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Research focus: Professor Antonella Spinazzola


22 April 2022

We talk to pioneering neurologist Prof Antonella Spinazzola about the inspiration behind her groundbreaking mito research, and her hopes for finding a cure.

Antonella a neurologist and mito researcher

Antonella Spinazzola is Professor of Neuroscience and Mitochondrial Medicine at UCL Queen Square Institute of Neurology. In over 20 years studying mitochondrial disorders she has made major contributions to the field, from identifying disease-causing genes and disease mechanisms to researching potential therapies. Her study into using 2-Deoxyglucose (2-DG) to restore mitochondrial function made waves when it was published last year in Nature Communications, and has advanced the prospect of effective treatments for mito patients. We caught up with Antonella to talk about the inspiration behind her work and her hopes for finding a cure.

Thanks for making the time Antonella! Can you start by telling us how you came to dedicate your life to mitochondrial research?

Growing up as a child in a small village in Italy, I knew I wanted to be a doctor. And not only a doctor, but a scientist, and I used to dream of living and working in New York. However, my first big city was Rome, where I went to medical school, and where, as a neurologist in training, I started working on neuromuscular disorders.

Most of the patients I saw were children or young adults with rare genetic diseases. At that time, there were two important things we were unable to offer them: diagnosis and treatment. If you are a doctor and you can't provide those things for your patients, you are really frustrated. So that was when I decided the only way I could be useful for these patients was to devote myself to research. After completing my training, I went to New York to begin my research studies on mitochondrial disorders. I choose New York not only because it had been my childhood dream but also because Columbia University hosted one of the leading laboratories in the world in this field.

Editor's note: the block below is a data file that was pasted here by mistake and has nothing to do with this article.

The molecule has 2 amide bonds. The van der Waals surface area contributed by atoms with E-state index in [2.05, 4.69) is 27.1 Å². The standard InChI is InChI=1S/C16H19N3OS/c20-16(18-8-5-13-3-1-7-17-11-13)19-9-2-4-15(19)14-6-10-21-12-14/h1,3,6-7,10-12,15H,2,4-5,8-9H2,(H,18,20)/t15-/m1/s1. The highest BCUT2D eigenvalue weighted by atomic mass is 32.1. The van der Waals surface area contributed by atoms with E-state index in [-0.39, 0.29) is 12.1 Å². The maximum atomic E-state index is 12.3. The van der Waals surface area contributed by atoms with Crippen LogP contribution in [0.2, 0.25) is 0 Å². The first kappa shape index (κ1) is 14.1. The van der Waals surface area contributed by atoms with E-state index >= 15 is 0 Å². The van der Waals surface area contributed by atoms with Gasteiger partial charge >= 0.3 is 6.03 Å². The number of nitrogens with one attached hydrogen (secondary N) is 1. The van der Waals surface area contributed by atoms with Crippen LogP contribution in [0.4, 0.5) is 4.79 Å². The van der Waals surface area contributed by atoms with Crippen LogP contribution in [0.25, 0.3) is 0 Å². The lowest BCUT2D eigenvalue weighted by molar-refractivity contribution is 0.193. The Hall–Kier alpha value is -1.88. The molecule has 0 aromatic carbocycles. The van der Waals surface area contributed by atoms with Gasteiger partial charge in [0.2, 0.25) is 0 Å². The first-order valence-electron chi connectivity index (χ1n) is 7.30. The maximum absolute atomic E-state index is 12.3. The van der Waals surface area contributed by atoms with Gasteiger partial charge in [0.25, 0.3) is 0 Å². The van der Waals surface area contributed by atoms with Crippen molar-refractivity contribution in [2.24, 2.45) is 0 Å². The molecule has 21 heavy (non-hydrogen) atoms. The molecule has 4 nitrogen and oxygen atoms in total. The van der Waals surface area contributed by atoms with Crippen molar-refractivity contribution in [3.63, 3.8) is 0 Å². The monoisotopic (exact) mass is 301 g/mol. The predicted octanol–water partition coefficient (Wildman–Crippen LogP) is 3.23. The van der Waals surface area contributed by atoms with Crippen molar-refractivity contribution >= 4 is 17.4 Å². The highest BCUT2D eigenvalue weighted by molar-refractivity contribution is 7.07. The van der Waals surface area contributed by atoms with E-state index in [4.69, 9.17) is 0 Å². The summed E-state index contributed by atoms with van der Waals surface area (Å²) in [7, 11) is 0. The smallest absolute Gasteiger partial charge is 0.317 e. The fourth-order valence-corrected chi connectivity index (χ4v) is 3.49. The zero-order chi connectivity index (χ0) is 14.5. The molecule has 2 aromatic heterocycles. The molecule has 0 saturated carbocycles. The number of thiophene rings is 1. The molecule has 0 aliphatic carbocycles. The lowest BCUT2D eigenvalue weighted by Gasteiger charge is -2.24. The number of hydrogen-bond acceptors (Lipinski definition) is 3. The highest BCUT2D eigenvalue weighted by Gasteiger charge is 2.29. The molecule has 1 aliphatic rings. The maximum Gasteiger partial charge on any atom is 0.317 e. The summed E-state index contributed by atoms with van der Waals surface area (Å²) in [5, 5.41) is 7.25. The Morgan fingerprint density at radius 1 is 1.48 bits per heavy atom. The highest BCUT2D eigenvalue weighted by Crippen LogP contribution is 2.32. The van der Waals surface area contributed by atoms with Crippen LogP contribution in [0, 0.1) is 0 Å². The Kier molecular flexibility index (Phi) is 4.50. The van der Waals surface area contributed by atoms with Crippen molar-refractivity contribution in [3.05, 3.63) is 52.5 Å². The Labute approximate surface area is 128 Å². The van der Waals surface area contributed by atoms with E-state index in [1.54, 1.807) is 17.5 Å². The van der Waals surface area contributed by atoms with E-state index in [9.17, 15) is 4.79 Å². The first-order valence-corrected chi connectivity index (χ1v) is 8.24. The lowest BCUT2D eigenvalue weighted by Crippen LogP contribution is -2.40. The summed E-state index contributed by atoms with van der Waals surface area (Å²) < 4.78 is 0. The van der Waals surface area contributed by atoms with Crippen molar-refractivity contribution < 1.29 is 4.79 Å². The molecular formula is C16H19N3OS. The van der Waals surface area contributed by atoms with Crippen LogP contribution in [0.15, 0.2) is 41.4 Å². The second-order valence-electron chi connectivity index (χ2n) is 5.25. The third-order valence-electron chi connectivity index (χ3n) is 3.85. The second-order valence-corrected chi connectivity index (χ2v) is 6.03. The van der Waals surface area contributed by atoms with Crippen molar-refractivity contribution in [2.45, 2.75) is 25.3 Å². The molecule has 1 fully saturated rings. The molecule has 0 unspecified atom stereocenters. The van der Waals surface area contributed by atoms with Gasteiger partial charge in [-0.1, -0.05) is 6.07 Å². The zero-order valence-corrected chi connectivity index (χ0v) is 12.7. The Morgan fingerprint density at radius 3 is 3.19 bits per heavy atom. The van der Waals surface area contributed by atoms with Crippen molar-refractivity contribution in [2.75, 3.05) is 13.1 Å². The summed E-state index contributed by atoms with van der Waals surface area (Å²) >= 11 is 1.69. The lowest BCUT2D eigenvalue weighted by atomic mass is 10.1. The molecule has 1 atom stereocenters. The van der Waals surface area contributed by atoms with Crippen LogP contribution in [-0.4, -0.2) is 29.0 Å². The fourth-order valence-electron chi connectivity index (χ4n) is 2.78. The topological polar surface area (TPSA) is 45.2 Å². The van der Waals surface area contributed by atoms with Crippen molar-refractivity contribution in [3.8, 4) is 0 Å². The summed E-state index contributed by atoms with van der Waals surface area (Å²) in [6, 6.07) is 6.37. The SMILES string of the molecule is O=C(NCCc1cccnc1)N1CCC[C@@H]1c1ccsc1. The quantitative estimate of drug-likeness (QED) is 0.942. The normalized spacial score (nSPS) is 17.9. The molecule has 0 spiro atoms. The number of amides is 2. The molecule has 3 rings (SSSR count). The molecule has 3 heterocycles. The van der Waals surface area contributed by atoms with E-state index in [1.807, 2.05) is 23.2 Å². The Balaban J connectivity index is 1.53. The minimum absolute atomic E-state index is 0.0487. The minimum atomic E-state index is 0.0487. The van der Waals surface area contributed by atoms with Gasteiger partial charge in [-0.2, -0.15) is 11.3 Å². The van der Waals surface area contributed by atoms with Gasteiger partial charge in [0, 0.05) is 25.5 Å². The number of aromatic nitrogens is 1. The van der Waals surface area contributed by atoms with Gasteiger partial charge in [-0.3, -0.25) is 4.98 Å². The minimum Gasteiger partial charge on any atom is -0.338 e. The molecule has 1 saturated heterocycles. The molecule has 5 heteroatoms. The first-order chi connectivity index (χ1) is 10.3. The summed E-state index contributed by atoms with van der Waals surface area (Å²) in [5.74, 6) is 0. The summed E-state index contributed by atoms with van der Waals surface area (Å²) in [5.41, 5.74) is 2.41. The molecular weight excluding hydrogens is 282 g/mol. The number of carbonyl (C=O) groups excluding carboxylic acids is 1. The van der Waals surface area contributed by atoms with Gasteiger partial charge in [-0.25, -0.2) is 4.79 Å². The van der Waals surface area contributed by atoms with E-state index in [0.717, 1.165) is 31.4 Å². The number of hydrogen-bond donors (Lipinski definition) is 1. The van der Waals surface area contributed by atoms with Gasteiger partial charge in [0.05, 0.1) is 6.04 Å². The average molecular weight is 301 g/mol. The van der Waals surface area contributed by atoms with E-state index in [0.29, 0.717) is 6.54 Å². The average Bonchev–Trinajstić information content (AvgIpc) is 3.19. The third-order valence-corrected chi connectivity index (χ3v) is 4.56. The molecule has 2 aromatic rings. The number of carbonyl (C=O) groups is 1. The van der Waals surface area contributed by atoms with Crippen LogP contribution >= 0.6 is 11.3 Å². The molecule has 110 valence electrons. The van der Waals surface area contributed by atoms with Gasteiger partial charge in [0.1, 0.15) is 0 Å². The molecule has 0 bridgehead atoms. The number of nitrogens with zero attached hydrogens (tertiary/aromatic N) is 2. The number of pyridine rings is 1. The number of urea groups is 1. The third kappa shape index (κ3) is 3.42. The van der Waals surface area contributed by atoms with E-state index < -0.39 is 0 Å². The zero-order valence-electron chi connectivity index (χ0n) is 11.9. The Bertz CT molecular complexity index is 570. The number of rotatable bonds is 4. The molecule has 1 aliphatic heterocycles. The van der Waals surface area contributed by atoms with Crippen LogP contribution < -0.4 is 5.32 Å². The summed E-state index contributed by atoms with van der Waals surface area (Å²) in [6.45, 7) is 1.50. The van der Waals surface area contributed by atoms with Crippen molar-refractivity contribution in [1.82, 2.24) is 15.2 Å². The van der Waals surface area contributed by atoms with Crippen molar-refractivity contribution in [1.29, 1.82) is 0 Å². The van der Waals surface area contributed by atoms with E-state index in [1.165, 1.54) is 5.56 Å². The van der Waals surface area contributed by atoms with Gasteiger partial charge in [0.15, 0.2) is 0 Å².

Whilst in New York you discovered the first gene known to cause mitochondrial disease. Was that a big moment for you?

Yes, the discovery was amazing, as was working in an environment full of people with passion and drive. The experience left me in no doubt this was the type of research I wanted to do. It was so important to identify the specific types of mitochondrial disorders and give names to them, so we could actually offer people a diagnosis. Since then many more defective genes that cause mitochondrial dysfunction have been identified, but that was gene number one, and from there I never looked back.

Why did you decide to relocate to the UK?

Finding a disease-causing gene is important, but to identify potential treatments you also need to study the mechanism of the disease. That's when I decided to come to the UK. Here the level of science is exceptional; there is also better funding available than in Italy, and more freedom in terms of research. In the UK, I have been awarded several research grants that have allowed me to study disease mechanisms.

Last year you published a groundbreaking study into 2-Deoxyglucose (2-DG). Can you tell us a bit about that?